SLEs – Information for Schools

SLEs  –  Information for Schools

SLEs – Information for Schools

Information for schools

Specialist leaders of education (SLEs) areoutstanding middle and senior leaders who have the skills to support individuals or teams in similar positions in other schools. They understand what outstanding leadership practice in their area of expertise looks like, and are skilled in helping other leaders to achieve it in their own context.

The Schools White Paper introduced the concept of the SLE role, which will help to improve the quality of school leadership through school-to-school support and peer-topeer learning, ultimately raising standards and improving outcomes for children. This designation recognises the important role that many senior and middle leaders play in supporting their peers to develop.

Around 1,000 SLEs were designated in 2011–12, with the aim of building to 5,000 by 2014–15 in line with the expansion of the teaching school model. In time, we anticipate 10,000 SLEs to be designated to ensure full national coverage. Teaching schools will have the role of designating SLEs and brokering their deployment into other schools.

Key points:

1. Whilst SLEs will be outstanding at what they do, they can come from any school, regardless of the school’s Ofsted grade. However, the Headteacher must agree that the school has the capacity to release them.
2. SLEs need to meet strict designation criteria, which can be found in full on our website.
3. SLEs have expertise in a specific area, for example a subject area, inclusion, literacy, early years, behaviour or
school business management. A list of areas of expertise can be found on our website.
4. There is no pre-defined time commitment for SLE work because models and types of deployment will vary.
5. There are no plans to have a payscale for SLEs, or a set payment rate for SLE time. Deployment may result in some funding for the SLE’s school, although this will need to be agreed by the schools involved and by the appropriate teaching school alliance. Even if remuneration does not take the form of direct funding, it could involve an exchange of services that may help support or enhance an area of the SLE’s school.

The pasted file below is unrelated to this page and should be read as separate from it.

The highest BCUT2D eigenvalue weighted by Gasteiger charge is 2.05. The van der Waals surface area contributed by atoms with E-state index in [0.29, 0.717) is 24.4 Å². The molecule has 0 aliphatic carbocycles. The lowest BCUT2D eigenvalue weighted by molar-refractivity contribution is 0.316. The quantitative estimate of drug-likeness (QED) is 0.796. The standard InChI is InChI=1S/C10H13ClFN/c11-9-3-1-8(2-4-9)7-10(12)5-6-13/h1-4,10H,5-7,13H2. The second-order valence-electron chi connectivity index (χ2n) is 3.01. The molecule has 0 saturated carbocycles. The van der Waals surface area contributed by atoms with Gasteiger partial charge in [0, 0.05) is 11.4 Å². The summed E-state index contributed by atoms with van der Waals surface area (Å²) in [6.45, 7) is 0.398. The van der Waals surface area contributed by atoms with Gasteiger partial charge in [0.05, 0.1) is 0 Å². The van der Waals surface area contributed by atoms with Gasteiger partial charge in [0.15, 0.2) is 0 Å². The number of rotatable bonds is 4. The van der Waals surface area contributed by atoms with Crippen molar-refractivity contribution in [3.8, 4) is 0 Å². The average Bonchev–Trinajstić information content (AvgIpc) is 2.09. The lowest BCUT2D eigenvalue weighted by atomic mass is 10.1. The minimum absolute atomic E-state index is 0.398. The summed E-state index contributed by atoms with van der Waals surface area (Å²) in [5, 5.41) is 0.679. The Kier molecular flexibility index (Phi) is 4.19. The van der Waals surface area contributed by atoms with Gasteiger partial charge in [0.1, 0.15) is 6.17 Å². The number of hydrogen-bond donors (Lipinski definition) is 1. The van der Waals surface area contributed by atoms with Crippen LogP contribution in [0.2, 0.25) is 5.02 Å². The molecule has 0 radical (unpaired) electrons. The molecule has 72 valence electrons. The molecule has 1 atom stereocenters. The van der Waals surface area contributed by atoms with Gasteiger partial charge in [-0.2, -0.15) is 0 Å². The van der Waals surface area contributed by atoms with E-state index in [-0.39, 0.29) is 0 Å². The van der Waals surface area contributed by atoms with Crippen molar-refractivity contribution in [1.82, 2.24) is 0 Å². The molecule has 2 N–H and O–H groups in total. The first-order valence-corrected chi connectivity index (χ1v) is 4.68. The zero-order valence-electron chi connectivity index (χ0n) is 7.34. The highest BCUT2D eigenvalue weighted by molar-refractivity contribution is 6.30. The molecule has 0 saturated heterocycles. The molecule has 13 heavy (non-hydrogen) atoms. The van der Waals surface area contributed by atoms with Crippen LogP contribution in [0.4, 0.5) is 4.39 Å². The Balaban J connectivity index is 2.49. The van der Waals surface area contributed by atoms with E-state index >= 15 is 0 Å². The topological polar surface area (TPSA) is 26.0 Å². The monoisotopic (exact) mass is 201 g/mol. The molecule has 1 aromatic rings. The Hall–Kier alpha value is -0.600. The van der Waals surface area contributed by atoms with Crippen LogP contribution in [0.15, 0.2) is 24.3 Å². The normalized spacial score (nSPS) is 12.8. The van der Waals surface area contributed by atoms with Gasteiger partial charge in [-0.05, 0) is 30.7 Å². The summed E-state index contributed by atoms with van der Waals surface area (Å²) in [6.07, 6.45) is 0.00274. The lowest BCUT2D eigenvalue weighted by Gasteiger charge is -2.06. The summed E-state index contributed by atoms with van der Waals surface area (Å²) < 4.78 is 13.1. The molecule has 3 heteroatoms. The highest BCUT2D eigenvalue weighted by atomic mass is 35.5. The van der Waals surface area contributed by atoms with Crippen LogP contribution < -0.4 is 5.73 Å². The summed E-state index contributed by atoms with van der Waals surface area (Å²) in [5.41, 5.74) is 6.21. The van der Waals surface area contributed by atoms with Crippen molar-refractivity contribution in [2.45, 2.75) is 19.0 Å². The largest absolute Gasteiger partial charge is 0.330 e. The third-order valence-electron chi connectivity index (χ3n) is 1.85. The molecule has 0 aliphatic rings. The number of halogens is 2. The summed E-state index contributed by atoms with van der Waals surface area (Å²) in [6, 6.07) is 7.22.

6. Find out more about SLEs online at

How will a specialist leader of education benefit my school?

The SLE’s own school:

School-to-school support enables the sharing and development of outstanding, innovative practice, which can benefit both schools in a partnership. The NLE and LLE programmes have shown that undertaking out-reachwork can further improve an individual’s ability to undertake their current role in school.
The SLE programme will:

– be an excellent form of CPD for middle and senior leaders, enabling them to enhance their knowledge, skills and abilities in a variety of ways
– further develop SLEs’ coaching, mentoring and facilitation skills, which can also be used to support colleagues in their own school through internal training and development
– give individuals the opportunity to learn about different school contexts and systems, which will in turn help them to develop their practice in their own school
– support schools’ internal succession-planning strategies, by enabling individuals to demonstrate they are ready to step up to the next leadership level
– support staff retention by motivating and re-energising leaders who are taking on this new role
– possibly result in some funding for the SLE’s own school, although this will be agreed by the schools involved and by the appropriate teaching school alliance. Even if remuneration does not take the form of direct funding, it could involve an exchange of services that may help support or enhance an area of the SLE’s school

Schools in receipt of SLE support:

Feedback from current SLE work and similar leadership programmes tells us that leaders value and benefit
from the support of their peers.
This type of peer support:
– is credible, because it is rooted in current leadership practice and draws on real, relevant experience
– takes place within the supported school, with the SLE working alongside staff and taking into account demands on their time
– is flexible and bespoke, adapting to the particular needs of the supported school
– brings a fresh perspective to specific challenges or issues, as well as specialist knowledge and expertise
– takes a coaching approach, meaning that development will be collaborative
– helps to assure long-term, sustainable improvement – the aim is to help supported leaders to develop their own leadership capacity
– can contribute to improving school performance overall, by providing a specific focus for development and implementing tangible goals that staff can really engage with.
How can I request SLE support for my school?
SLE support is brokered by teaching schools. If you would like to commission SLE support you will need to contact a teaching school directly. A directory of expertise listing the current designated SLEs by teaching school, can be found on our website.